NORTH OGDEN -- What started out as a routine assignment for a school club has resulted into a project that will feed hundreds of needy kids in North Ogden.
Members of Weber High School's HOSA club, a high school club for future health professionals, were filming a public service announcement for a competition around the theme for the year, which is combating youth hunger. The students traveled to Bountiful to talk to community members who put together weekend kits to send home with children who don't get fed regular meals on the weekends. As the students heard about this program they decided they wanted to make it happen in their own community.
HOSA adviser Jennifer Bird said the students came to her with the idea to start their own project to raise funds to put together kits to send home with students in North Ogden. While researching how to make it happen, they heard about the Souper Bowl of Caring, another project to gather food for the needy. They put the two projects together and in the last week have raised just more than $2,100 in cash and gathered 6,493 food items.
Their initial goal was to help students every week with kits to take home at North Ogden Elementary, but because of the success of the food and money drive, they will be helping three schools in the North Ogden area by sending home about 50 kits a week for the rest of the school year, Bird said.
Next year they plan to do it for all six elementary schools that feed into Weber High School.
Saturday, members of the club spent their day at Lee's Market asking for money and food donations and then spent Wednesday morning putting the kits together.
Trent Simmons, a high school junior, loved seeing the project come together. He collected food items Saturday and was impressed by the generosity of the community.
"We have filled this bin about nine times, I bet," he said as he motioned to a bin full of food items.
Simmons liked the idea of doing the food drive because HOSA is a service organization, but also wants to help people live more healthy food lifestyles. Simmons said they had also put out food baskets and money jars to gather things all week at the school and they plan to do it each year and make it a school tradition.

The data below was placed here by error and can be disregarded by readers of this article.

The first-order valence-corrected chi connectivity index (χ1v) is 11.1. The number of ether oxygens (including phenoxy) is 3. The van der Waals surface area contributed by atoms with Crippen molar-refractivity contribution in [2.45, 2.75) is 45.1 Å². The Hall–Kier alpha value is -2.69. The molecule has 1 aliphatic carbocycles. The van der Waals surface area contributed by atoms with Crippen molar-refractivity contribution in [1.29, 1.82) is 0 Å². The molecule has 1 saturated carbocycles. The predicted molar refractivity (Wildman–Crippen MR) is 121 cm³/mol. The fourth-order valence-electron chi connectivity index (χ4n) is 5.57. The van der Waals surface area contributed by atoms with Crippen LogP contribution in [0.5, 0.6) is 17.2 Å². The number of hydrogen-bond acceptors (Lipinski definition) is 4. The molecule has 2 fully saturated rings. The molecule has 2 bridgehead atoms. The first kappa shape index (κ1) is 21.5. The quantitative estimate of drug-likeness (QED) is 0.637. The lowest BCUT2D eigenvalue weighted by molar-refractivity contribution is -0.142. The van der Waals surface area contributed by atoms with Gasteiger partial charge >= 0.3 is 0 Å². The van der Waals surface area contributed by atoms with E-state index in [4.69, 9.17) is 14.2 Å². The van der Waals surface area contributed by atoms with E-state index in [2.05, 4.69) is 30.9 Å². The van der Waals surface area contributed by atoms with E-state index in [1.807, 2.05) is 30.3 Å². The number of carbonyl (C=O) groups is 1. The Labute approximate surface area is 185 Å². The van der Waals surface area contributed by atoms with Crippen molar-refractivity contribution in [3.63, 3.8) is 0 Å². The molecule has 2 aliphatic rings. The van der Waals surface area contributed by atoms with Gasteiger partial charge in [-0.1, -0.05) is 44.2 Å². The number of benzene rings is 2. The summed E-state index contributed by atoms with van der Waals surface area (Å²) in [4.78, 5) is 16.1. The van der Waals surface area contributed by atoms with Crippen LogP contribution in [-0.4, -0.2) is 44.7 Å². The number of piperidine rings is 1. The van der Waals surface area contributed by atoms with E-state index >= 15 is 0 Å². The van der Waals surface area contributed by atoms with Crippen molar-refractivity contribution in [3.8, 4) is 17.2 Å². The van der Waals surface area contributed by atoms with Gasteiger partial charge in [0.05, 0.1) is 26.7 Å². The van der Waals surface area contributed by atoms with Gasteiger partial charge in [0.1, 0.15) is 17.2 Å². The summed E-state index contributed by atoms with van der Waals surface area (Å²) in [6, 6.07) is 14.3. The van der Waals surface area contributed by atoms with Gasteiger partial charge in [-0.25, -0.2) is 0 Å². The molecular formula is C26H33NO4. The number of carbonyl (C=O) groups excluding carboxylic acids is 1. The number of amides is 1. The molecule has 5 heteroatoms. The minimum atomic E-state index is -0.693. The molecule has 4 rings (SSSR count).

Students talked to principals and counselors about the need for students to have some extra food on the weekends because some kids go without.
"I had no idea there was this kind of problem here," Simmons said.
Sophomore Natalie Pixton agreed. She feels people have been eager to help out because they didn't know there was that kind of problem in the community. All the students have felt encouraged by the community support.
"We were kind of worried at first because when we approached some businesses they didn't seem interested. But that is all changed now," Simmons said.
About 50 students a week who have been identified by counselors as being in need will take home a bag full of items like fruit cups, shelf milk, peanut butter bars, fruit snacks, juice boxes, crackers, cereal cups and instant oatmeal, among other things.
Bird said the kids make her feel emotional because of their willingness to serve. "This has been amazing and I'm super proud of my students," she said. "They were completely surprised this was a problem and they want to do something about it."
A similar program is going strong in the Bountiful area, but Bird and her students would like to see other schools and organizations pick it up in their communities to help more hungry students.
"If we could see this happening in Ogden and Fremont and Bonneville and all the schools that would really be something," she said.